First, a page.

This kid went beyond a secure checkpoint onto a conveyor belt. When parents fail it is one thing, but when a child gets into a secure baggage area and no one notices I find that a tad worrying, dont you agree?

Not that it matters, but do we know the child got into a "secure area'", "beyond a secure checkpoint" ... semantics probably, but I don't see where she went past a point where baggage had been scanned/xrayed and cleared for airside??

BTW, what some are missing here is that she WAS found.

Quoting BlueSkys (Reply 22):
I think we can both agree that airport roads, and what goes on the conveyor belt BEHIND the ticket counter require different attention....

My point is that we can stop all terrorism if we really want to, and stop all accidents on roads involving kids. The problem is that you and I wouldn't want to live in that world .... that's why there are compromises to make it acceptable and feasible for all concerned, and we knowingly accept some risks driving to work, and taking a flight.

If there is a hole that a bag has to go through, then there is a hole that a 2-year old can go through. You could quite easily lay on the carousel belt and get into the baggage area if you wanted to. You could also cut the perimeter fence or climb over it, and probably wouldn't be noticed for a while... should we make all perimeter fences out of titanium and 30ft high then?

Jimbo



I'd rather be on the ground wishing I was in the air, than in the air wishing I was on the ground!
25 Eghansen : Especially when you consider what a suitcase can look like after taking a similar trip.
26 BlueSkys : What can I say? You do have a point. The parents failed and that is the MOST important point. But I still believe that the kid should not have gotten
27 Threepoint : I don;t think anybody on this forum is pointing a finger at anybody other than the parents. The story says both parents were present. So, one looks a
28 Ikramerica : I inflicted terrible tragedies upon myself far worse than that. Not to mention what my brother and I did to each other. This kid was lucky. Could hav
29 Bond007 : Let's be thankful it wasn't PHL. She would have been stolen. Jimbo
30 NG1Fan : Or at LHR. She'd be on a flight to FRA by now. Jokes aside, the parent is responsible for their children. And it isn't until you have them you realis
31 Theginge : No it wouldn't!! As has been said above this two year old was probably the same size and weight as a suitcase so could easily go down the system unti
32 ThePalauan : Maybe the kid saw the movie Airplane and figured her baggage will claim her at her final destination. Anyways... If it happened in America, I can imag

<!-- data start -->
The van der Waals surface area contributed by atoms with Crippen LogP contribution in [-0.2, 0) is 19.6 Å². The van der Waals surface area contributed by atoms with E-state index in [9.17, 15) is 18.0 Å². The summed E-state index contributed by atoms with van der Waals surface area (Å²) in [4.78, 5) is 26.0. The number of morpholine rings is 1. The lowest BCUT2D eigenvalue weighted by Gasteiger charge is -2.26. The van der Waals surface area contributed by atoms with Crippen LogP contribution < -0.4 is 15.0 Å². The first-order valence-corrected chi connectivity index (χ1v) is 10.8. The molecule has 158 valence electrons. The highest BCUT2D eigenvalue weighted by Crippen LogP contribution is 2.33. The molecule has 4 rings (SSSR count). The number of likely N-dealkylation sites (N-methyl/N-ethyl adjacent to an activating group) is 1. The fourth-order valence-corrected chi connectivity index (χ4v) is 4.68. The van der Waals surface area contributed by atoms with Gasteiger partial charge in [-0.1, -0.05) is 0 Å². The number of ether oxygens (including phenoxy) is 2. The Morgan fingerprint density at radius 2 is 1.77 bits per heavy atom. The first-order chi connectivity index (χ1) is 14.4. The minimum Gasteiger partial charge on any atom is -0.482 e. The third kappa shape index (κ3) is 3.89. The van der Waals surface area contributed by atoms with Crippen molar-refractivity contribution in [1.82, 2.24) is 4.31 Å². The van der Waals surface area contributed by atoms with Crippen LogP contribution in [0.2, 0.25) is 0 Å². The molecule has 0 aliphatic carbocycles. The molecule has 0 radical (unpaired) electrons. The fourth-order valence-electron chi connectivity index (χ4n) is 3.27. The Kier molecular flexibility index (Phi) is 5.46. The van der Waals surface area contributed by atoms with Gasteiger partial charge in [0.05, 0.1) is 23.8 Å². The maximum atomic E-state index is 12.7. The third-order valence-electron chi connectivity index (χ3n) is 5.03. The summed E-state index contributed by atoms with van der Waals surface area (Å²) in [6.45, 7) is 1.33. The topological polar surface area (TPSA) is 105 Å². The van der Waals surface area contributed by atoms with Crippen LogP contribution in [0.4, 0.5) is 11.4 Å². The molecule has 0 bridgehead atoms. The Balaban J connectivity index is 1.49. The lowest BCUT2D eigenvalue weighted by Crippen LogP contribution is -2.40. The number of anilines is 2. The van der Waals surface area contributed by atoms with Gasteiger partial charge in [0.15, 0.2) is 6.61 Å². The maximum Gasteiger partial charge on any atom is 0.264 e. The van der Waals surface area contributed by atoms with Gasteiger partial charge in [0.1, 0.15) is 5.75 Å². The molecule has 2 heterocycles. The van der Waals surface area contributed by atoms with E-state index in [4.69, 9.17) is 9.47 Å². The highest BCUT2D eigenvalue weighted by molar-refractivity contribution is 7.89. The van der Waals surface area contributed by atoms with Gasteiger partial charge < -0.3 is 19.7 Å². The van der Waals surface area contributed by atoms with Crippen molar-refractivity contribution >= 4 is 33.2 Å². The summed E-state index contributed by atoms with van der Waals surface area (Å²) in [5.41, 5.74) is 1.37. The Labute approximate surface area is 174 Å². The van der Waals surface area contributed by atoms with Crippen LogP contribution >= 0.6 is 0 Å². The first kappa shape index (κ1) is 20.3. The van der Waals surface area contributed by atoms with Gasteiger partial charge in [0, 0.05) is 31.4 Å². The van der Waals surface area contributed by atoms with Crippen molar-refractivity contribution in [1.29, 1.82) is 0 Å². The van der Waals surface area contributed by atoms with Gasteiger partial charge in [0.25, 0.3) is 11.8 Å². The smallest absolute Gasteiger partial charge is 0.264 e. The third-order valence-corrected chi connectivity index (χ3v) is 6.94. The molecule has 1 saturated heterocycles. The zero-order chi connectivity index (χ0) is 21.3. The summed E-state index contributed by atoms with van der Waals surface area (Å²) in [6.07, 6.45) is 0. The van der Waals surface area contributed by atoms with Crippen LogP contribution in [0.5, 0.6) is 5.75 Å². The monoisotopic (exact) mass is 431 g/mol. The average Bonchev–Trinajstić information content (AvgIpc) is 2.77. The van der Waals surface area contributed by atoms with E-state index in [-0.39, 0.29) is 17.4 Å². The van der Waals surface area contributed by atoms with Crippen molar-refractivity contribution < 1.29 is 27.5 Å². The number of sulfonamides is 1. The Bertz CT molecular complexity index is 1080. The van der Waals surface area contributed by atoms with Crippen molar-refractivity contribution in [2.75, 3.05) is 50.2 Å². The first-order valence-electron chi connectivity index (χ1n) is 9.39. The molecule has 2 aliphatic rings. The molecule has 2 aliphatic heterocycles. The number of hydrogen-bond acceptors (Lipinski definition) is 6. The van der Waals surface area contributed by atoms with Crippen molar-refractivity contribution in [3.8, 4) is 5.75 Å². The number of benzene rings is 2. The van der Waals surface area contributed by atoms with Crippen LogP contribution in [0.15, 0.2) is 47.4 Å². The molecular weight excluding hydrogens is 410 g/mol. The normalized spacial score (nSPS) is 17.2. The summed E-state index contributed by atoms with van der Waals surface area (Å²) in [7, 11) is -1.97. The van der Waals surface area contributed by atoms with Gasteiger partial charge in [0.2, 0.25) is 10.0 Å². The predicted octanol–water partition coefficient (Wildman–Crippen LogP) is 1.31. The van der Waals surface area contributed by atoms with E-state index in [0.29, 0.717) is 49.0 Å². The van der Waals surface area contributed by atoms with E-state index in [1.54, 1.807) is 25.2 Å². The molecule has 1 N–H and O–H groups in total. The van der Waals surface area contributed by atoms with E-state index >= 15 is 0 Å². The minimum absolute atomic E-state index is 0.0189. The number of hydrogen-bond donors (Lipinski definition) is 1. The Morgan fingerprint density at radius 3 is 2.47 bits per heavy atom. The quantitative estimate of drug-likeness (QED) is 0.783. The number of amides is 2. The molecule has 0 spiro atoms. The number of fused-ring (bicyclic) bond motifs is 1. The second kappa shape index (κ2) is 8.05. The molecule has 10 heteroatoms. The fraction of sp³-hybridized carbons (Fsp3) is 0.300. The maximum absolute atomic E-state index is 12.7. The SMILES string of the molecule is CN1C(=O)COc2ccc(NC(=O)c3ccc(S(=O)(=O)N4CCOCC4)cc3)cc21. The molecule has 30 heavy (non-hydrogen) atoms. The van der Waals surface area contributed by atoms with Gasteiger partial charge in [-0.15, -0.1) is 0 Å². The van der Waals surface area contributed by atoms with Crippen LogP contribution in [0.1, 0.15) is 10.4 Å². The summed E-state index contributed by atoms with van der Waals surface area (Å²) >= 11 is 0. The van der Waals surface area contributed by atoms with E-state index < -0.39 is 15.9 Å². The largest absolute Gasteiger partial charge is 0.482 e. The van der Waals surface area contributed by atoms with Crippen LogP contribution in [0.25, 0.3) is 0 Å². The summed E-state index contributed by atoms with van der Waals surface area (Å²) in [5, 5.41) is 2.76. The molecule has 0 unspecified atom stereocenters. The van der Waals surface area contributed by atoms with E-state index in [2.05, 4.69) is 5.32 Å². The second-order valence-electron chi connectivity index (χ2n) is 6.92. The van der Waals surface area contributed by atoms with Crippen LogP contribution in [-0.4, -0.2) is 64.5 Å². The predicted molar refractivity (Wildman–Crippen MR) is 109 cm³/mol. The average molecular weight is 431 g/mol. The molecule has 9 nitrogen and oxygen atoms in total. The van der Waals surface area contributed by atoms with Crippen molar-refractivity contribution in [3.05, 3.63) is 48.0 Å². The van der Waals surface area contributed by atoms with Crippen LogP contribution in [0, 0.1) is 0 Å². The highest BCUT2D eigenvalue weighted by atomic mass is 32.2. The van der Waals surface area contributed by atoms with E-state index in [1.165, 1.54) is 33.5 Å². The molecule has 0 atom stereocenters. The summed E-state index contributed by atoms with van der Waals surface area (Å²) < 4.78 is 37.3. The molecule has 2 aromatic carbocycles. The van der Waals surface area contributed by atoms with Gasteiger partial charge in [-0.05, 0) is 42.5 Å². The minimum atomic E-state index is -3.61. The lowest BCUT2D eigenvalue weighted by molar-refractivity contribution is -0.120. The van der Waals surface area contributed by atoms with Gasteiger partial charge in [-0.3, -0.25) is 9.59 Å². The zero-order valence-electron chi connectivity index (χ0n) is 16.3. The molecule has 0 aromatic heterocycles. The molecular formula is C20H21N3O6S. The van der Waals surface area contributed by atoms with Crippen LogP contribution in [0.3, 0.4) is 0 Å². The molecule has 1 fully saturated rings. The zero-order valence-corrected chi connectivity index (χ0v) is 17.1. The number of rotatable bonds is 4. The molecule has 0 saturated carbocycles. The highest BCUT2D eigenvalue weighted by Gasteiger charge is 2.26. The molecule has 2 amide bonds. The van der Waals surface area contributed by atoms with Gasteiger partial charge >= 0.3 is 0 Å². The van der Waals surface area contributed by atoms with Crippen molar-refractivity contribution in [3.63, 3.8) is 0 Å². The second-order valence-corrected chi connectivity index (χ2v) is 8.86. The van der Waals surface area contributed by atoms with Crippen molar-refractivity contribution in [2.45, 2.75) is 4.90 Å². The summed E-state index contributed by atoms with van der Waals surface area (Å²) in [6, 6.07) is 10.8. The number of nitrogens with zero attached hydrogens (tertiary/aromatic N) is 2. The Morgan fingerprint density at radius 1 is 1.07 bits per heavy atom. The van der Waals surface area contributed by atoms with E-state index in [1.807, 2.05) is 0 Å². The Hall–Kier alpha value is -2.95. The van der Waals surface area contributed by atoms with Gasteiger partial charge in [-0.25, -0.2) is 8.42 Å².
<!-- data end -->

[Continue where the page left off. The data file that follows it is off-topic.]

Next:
33 B6MoneyGuyJFK : But not before paid appeances on Oprah or Dr. Phill! I know all setups are different, but the one thing I'm having a hard time getting my head around
34 SuseJ772 : Ding....ding...ding...ding....we have a winner. It took three replies for an American to freak out about security and in classic FoxNews fashion rela
35 EWRCabincrew : It could have been Herve Villechaize (Tattoo from 'Fantasy Island') yelling "the plane!, the plane!".
36 Coronado990 : Heck, I've seen plenty of 2 year old terrorists. But the only bomb they were carrying was in their diaper.
37 Post contains images DaBuzzard : This begs the question...... If the child ran on the belt, and the belt was set up to run in the opposite direction at the same speed, would said chil
38 Tonystan : Airports may be exciting places for children but they are NOT playgrounds. Unfortunately a lot of parents treat them as such allowing kids play on bag
39 SK736 : Because it provides evidence of the apparent ease with which someone can enter a restricted area. All staff working at or near check-in desks have a
40 Bond007 : Perhaps if the parents did this, the agents could concentrate on doing their job, rather than running a childcare facility! A 2-year old child, the s
41 ThePalauan : That kinda begs the question: What exactly were both parents doing that one of them couldn't at least keep an eye on the kid? I understand that somet
42 Jawed : My question is, if a 2-year old is running on a conveyor belt, and the belt is running in the opposite direction to match the 2-year old's speed, then
43 Cytz_pilot : Poor kid, that must have been really frightening. My 2-year old son loves anything out of the ordinary, so airports are just as fascinating as Disneyl
44 RW717 : When I was a kid in the 70's, and my dad was a ramp agent for Hughes AIrwest In LAS, I rode from the ticket counter to the bagroom on the conveyer bel
45 DocLightning : As a physician (pediatrician, in fact) my big concern is actually the possibility that the kid could have gone through the X-ray scanner. I don't know